Big Gigantic provides more of the same on its new upbeat album

David Lee, Blogger

Although the songs on Big Gigantic’s latest offering, “The Night is Young,” are largely indistinguishable, the new material offers more of the group’s signature sound and more fodder for its legendary live performances.

For the uninitiated, Big Gigantic is a duo consisting of Dominic Lalli, a virtuosic saxophone player who provides the electronic production, and Jeremy Salken, who provides powerful drum beats.

My first introduction to the group was Governors Ball 2012, when the largely unknown duo electrified the crowd even though they were opening for more established acts. I had heard some of their music off of 2012’s “Nocturnal” and was blown away by how entertaining the music was. I thought it was just one guy standing behind a desk creating this music. When a drummer and a saxophonist came onstage, I was thrown for a loop. Yet their set was so much fun that I remember female concertgoers screaming praises like, “You guys should be headliners!” and “I wish I was that saxophone!”

And boy, does Lalli know his way around that saxophone. He graduated from the prestigious Manhattan School of Music with a master’s in jazz performance, after which he performed with an Afro-Cuban band called The Motet. 

Lalli channels all of his musical energy — of which there is an outrageous amount — into a unique, hardcore, energetic and pounding electronic sound.

The only real complaint I had was that after Big Gigantic walked off, I was exhausted. There was not a single break during the whole hour to stop jumping and catch my breath.

The off switch separates “The Night is Young” from its predecessors. The title track has a noticeably laid-back vibe to it, very reminiscent to Daft Punk’s “Get Lucky.” “Shooting Stars” begins with a lengthy saxophone interlude. The band’s trademark banging drums don’t even enter for an entire minute and eight seconds.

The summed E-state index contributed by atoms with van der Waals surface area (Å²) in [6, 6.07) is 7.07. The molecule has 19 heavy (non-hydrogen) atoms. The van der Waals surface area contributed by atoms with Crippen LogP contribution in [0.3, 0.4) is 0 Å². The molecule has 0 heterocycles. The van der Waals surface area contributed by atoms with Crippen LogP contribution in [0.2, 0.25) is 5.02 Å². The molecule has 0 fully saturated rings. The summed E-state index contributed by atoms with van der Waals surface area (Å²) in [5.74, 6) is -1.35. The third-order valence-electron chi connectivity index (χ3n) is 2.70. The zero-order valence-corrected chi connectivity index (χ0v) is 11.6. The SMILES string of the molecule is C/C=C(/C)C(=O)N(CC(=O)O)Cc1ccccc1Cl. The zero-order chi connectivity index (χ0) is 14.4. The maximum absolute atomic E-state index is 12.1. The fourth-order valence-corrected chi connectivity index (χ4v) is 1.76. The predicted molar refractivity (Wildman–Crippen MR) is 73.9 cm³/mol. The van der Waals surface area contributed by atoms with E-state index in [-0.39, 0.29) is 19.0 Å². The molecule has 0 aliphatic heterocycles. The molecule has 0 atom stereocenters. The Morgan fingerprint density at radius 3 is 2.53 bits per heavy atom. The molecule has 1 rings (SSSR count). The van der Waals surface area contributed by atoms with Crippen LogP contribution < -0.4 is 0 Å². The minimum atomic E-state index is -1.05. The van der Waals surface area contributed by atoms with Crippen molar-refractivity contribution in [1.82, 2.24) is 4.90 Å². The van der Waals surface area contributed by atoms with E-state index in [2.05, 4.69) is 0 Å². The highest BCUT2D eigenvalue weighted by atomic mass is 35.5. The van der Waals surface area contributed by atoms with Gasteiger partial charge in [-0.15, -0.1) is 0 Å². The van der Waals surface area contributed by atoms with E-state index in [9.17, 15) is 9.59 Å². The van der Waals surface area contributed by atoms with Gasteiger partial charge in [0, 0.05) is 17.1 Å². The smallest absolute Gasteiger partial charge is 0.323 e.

But for the rest of the time, Big Gigantic is doing what they do best: making music to jump with. To be honest, the fast-paced songs blend into each other and remain indistinguishable. Only one such song is entitled “Let’s Go!,” but honestly, the album should really just be one track with that title. Big Gigantic is not in the business of creating songs, though. The group is crafting and perfecting a sound, and I will gladly listen to its innovative approach to electronic music.

The album is absolutely spectacular, perhaps Big Gigantic’s best work yet. And although they sound great on recordings because of Lalli’s on-point production, I am most excited to see them somehow blow the roof off of an outdoor stadium live. Now, when they come to Chicago for the 2014 Spring Awakening Festival, they won’t be relegated to middling status. They are headlining alongside big names such as Diplo, Kaskade and Tiesto. Steve Aoki is actually opening for Big Gigantic on the last night of the festival. 

So although this album is mostly more of the same, it serves as a coronation. Welcome to the big leagues, Big Gigantic. You absolutely deserve to be here.

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